Surplus challenges

The government is facing challenges, Finance Minister Bill English told the National Party’s Mainland conference at the weekend.

The prospect of economic growth is good but brings with it the challenge of dealing with ongoing surpluses.

The government books scraped into surplus last year but few would have been surprised if they slipped back into deficit given low dairy prices and the various problems facing many of our trading partners.

However, the government is now looking ahead to multi-billion dollar surpluses in the short to medium term which provides the challenge of how best to use that money.

The opposition and the usual other suspects who think the quantity of spending matters more than quality have been calling for increased spending in all sorts of areas. Over at Kiwiblog, David Farrar has calculated that meeting the demands would require a top tax rate of 100%.

But this government has a much better focus than the quantity of spending.As the Finance Minister saidWe measure spending by results rather than the level of spending.

Some issues do require more money now in order to reduce future costs and that is why the government has taken an investment approach to social spending with a whole-of-government approach.

At the conference, Justice Minister Amy Adams spoke about this and explained that getting better results in her portfolio didn’t require more money for it. What was needed was spending that addressed the drivers of crime – welfare dependency and poor education and health.

Few would argue with that, but increased surpluses don’t only give the government the ability to spend more, it also has room to take less.

Last week’s announcement that there won’t be tax cuts in this year’s budget disappointed some, but I think most people accept Prime Minister John Key’s view hat there are other priorities this year.

National had looked at around $1 billion for tax cuts in the Budget the year but it was discarded because it would have delivered $7 or $8 a week to many households, Key told Newstalk ZB.

He said the choice they were faced with in the short term was either a billion dollars worth of tax cuts which would deliver a small amount of money to New Zealanders, or spend the money on other things such as cancer drugs.

Labour was, rightly, pilloried for its chewing gum tax cut and this government wouldn’t get any thanks for offering something similar.

However, people won’t be so patient when there’s a prospect of on-going billion dollar surpluses which give the potential for meaningful cuts and the PM gives room for hope:

“Philosophically we believe in lower taxes and smaller government, and government’s definitely getting smaller,” he said.

“The point is if we’re going to have a tax programme – we’re not ruling that out in for 2017 or campaigning on it for a fourth term. But having probably a bigger one, to be blunt.”

When asked how much was needed for meaningful tax cut, Key responded: “$3 billion I reckon.”

He wouldn’t reveal the budget surplus forecast for next year, but it was nowhere near enough for that.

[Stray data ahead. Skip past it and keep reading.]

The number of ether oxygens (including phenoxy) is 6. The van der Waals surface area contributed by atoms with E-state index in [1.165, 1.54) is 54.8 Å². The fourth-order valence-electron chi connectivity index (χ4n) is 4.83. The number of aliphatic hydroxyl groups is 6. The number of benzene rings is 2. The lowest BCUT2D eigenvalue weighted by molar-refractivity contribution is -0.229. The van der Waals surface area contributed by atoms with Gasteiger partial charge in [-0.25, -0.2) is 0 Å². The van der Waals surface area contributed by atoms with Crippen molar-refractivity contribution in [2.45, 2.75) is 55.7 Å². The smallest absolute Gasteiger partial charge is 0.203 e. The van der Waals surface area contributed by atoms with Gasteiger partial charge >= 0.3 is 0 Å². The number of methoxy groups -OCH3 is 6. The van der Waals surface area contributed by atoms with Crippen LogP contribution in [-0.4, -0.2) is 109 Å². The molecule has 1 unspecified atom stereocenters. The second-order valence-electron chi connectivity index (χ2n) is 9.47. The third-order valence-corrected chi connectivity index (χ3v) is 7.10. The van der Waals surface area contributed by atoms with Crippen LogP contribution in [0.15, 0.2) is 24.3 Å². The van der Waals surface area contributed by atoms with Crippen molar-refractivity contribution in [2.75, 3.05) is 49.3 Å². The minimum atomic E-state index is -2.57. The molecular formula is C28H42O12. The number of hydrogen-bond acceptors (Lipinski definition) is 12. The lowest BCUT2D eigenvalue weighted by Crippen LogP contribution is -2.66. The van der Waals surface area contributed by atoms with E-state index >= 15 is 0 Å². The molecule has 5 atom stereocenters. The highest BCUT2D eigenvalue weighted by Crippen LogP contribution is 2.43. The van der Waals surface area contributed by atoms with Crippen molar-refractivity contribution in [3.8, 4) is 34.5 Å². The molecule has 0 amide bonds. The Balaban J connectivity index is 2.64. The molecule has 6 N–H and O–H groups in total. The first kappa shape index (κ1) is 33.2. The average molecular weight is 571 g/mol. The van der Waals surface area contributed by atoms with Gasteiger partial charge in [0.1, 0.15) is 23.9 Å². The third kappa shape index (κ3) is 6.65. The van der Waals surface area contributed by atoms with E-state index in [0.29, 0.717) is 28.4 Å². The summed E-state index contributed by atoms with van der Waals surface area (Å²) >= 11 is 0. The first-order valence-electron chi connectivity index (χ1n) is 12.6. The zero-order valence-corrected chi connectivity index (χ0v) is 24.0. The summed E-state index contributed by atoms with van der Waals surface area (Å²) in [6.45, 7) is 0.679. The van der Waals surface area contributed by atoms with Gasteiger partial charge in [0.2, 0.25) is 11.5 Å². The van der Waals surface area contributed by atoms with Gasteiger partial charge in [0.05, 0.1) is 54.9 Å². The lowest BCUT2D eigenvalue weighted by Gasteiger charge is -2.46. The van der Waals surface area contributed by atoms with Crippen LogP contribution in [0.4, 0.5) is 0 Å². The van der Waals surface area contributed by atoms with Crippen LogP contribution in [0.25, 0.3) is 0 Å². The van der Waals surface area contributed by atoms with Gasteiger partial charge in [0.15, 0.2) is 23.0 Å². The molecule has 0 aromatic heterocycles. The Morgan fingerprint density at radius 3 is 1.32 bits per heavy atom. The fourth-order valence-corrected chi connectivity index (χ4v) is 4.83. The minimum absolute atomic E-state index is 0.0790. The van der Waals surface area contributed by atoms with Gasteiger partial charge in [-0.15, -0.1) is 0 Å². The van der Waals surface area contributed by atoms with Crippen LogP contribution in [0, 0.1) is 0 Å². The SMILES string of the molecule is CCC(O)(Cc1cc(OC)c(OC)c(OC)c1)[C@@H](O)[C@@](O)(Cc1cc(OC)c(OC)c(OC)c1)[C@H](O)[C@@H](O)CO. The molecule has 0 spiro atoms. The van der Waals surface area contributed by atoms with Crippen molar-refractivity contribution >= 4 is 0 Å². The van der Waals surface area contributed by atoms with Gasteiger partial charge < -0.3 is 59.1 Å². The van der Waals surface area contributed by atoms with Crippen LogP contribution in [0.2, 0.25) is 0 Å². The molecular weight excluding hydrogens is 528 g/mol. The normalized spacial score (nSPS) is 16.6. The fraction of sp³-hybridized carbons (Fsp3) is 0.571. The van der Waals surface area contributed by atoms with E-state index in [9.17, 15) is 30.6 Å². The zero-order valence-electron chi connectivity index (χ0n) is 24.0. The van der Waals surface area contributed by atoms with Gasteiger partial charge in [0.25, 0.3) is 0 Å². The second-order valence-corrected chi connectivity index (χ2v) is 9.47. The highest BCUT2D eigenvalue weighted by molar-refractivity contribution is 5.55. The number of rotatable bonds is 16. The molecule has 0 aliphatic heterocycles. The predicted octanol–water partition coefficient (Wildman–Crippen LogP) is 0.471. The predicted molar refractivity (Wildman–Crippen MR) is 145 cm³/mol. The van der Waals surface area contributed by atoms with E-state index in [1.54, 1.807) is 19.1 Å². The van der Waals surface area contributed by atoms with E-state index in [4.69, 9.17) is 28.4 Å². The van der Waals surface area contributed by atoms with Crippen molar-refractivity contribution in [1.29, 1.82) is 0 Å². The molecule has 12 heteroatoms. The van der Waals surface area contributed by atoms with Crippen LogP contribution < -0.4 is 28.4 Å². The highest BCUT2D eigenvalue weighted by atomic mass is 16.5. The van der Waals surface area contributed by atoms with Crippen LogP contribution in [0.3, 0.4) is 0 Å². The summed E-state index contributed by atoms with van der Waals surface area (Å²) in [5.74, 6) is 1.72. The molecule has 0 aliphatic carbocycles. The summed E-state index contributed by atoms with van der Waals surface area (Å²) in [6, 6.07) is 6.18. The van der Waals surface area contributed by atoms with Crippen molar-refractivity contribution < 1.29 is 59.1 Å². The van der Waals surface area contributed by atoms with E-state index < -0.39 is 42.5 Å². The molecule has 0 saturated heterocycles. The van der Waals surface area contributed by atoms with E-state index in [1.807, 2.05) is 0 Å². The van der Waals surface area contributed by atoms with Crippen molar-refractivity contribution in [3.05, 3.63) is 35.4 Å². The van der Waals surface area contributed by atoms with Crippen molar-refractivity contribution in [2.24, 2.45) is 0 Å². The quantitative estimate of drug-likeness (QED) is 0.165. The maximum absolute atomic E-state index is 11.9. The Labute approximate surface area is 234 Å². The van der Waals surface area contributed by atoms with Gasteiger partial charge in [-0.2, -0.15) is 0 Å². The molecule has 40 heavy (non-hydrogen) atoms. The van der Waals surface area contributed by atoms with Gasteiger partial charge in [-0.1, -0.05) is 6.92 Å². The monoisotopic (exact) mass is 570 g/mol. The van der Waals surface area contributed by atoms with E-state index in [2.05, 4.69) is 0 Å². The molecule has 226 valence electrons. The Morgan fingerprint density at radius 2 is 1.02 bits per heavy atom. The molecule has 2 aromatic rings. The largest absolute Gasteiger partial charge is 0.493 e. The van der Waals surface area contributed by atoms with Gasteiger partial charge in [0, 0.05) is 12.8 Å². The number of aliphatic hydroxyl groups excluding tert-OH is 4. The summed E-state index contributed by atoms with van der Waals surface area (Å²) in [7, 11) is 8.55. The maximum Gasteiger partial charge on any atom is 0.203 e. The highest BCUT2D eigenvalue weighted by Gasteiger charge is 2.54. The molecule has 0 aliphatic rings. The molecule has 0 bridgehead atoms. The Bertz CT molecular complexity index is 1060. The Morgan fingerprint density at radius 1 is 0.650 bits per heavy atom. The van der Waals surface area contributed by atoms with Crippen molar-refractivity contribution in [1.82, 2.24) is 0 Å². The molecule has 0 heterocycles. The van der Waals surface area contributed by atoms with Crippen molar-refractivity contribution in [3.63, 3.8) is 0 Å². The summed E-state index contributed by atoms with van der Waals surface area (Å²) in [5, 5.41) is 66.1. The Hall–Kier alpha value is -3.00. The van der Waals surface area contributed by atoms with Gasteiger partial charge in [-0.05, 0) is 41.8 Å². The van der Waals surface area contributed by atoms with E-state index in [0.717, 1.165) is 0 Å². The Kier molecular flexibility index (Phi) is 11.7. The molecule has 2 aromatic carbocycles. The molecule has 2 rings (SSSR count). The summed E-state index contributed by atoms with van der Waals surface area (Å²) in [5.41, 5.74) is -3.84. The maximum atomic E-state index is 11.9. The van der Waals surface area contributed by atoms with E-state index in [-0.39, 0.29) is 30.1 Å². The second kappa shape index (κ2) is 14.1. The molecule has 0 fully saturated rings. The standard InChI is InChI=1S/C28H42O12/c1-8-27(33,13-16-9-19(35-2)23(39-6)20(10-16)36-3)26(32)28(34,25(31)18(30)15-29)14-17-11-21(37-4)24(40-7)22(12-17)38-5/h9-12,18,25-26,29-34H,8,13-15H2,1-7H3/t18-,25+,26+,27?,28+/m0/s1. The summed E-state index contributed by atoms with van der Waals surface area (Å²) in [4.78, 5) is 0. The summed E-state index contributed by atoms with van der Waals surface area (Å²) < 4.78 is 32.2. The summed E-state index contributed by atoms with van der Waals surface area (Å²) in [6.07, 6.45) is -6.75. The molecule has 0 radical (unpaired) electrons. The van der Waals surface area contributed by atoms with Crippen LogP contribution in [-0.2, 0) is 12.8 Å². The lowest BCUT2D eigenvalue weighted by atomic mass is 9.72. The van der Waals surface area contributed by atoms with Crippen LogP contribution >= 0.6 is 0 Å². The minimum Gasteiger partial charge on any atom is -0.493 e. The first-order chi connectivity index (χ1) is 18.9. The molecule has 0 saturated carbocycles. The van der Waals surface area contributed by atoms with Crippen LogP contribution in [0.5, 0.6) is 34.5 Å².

He said it was realistic to forecast the tax cuts without voters considering it a ploy to be re-elected. 

Tax thresholds would probably change because of the increase in wages, he explained.

“The average income is going up and we think in a few years time the average income will be say $68,000, well the top rate cuts in at $70,000. If you don’t adjust thresholds over time you get to a point where the average income earner is paying the top personal rate of tax. That can’t be right.” . . 

Bracket creep erodes the value of wage rises and needs to be addressed.

Tax cuts  also help retirees. Superannuation is linked to after-tax wages. When taxes drop, after-tax wages increase and so do superannuation payments.

A party conference mid-way through a government’s third term could have been subdued. Confidence that the government will rise to the challenges of growth, continue to focus on the quality of its spending and results helped contribute to a buoyant mood.

It’s far better to be dealing with the challenges of growth than those of recession facing many other countries.

7 Responses to Surplus challenges

  1. Dave Kennedy says:

    The surpluses are almost criminal when underfunding of many services is actually causing real suffering.

    When we have a severe housing shortage, for example the Government isn’t expecting Housing NZ to reinvest rental income back into housing, instead they are expected to pay a $118 million dividend back to the coffers. I listed the underspending in the Christchurch rebuild and special education earlier.

    “Some people would say that if they’re in a garage, they’ve got a roof over your head. But the reality is a garage was built for a car. A caravan was built to have a holiday and a boarding house was built to house people coming out of prison, or drug dependency units etc. So we’ve lost the plot and we’ve got to do something to get back on track,”

    http://www.radionz.co.nz/news/national/303946/auckland-housing-'we've-lost-the-plot

  2. JC says:

    “The surpluses are almost criminal when underfunding of many services is actually causing real suffering.”

    Ah.. the USSR/ East Germany/Romania/Venezuela response.

    Andrew Little has some advice for you on how to handle such stories..

    “soz daily kindness quota all gone. Either lobby the govt for more, or piss off with your compassionate tweets.”

    Or better still, take Bob Jones advice..